Sunday, November 17, 2013

Distance work at Cheltenham

With temps in the high fifties and even some moments of sunshine, I picked up two assistants this morning and we drove to Cheltenham to train for a couple of hours.

First I set up a water double with both marks offering long swims and difficult cheats, and we ran it as singles. Laddie ran the first one without cheating, but needed handling on the second. Then he ran a big water blind across the point of an island on a line between the two marks. Laddie handled well on both the mark and the blind, but his vocalizing has gotten worse. He vocalized on almost every cast and also vocalized while swimming sometimes even when not being handled.

Although all of the retrieves in the first series were long, we then moved to a new location and set up another water double plus blind where the retrieves were even longer. The double was also a more difficult configuration, a hip pocket double with a cheaty water re-entry on the left and a long swim between two points on the right. And the blind was a channel crossing, a difficult angle water re-entry, and a long swim the length a stick pond channel with a key hole at mid point. All of this work was too difficult for Laddie. He needed to be handled on both marks and needed to try the blind three times, since I called him all the way back when he climbed up onto the point going thru the key hole the first two times. Interestingly, although he vocalized a great deal when handled in this series, he stopped vocalizing once thru the key hole even though he still needed additional handling. I wish I knew why he stopped vocalizing. I've always thought I noticed a pattern of Laddie vocalizing more when he's near me than at greater distances. Today was consistent with that pattern.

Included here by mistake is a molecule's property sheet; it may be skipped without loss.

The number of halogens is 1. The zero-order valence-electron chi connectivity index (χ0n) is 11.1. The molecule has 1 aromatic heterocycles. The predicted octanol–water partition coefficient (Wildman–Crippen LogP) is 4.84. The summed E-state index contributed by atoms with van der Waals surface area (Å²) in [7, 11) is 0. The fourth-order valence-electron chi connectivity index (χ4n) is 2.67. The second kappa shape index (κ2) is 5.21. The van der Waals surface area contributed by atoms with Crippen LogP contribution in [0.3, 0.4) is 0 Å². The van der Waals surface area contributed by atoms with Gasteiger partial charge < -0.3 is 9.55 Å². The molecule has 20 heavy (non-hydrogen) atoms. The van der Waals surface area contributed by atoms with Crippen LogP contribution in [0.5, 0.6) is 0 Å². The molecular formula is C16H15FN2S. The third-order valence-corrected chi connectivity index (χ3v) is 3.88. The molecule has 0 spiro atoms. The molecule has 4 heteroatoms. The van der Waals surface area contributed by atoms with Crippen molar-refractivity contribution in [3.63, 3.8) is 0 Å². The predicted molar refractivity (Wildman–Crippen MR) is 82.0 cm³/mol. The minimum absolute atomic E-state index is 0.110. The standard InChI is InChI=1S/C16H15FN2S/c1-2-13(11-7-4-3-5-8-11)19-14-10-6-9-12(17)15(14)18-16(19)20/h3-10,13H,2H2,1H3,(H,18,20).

To end the day we ran a big reverse hip pocket land double followed by a big land blind that featured crossing the slope of a mound. Laddie ran reasonable marks but hooked the gun on the long memory bird. That was not ideal but, since it indicates he had some confusion, the good news is that he didn't pop but rather worked it out without help. On the blind, he took his initial line across the slope of the mound well and two-whistled the  blind.

Yes, Laddie needed more help than I would have planned for, but we trained on long and difficult retrieves, and he did the work with that characteristic all-out, never flagging enthusiasm I always find so inspiring. For me, it was a challenging but enjoyable session, and I hope for Laddie, too.


Saturday, November 16, 2013

Winter starts

It's not really winter yet, but we've had some freezing temps, and I've pretty much decided to push Laddie's competition until next spring.

At that time, I plan to again limit our events to Master tests, hoping to earn three more passes and thereby a Master Hunter title for Laddie.

When we've met that goal, I plan to resume running Laddie in field trial stakes: definitely Quals, and possibly Ams as well. Those are the levels of competition I would expect to run Laddie in for the remainder of his career.

The last few months, all of our training has been geared for Master events, but beginning this morning, I decided to switch gears with our future plans in mind. So for most of this off-season, we'll train for field trials. Then as spring approaches, we'll switch back to Master-style training to prepare for the first events we'll be running.

Today, then, Laddie ran two big land doubles, each including a land blind on a line between the two marks. The retrieves were in the range 170-370y, the throwers wore white coats, and we used no duck calls.

Laddie did well. I can't explain why, but Laddie seemed more comfortable with today's big marks and blinds than he has been running Master set-ups, and I was also more comfortable.

As we begin the off-season, I'll miss competing, but hopefully the training will continue to be fun as it always has been.


Sunday, November 10, 2013

Laddie and water

Some thoughts on Laddie and water:

- Laddie likes to cool off in water when he's hot. This has nothing to do with retrieving and is in fact a training challenge. I designed a drill a couple of years that seems to have put that issue behind us most of the time, though occasionally it still crops up.

- Laddie is so crazy about going out to a thrown article that he'd probably run thru a brick wall and look like he was enjoying it. It is a waste of time to judge Laddie's attitudes about water based on his send outs on marks, especially the go-bird.

- Although it's pleasant to think that Laddie's vocalizing is actually exuberance based on a love of water, it's hard to see the huge problem he used to have with LWL returns, and his new problem with going OOC at the line, in that light. Those clearly were and are avoidance behaviors. Not necessarily of water, but of something, and water looks like an excellent candidate.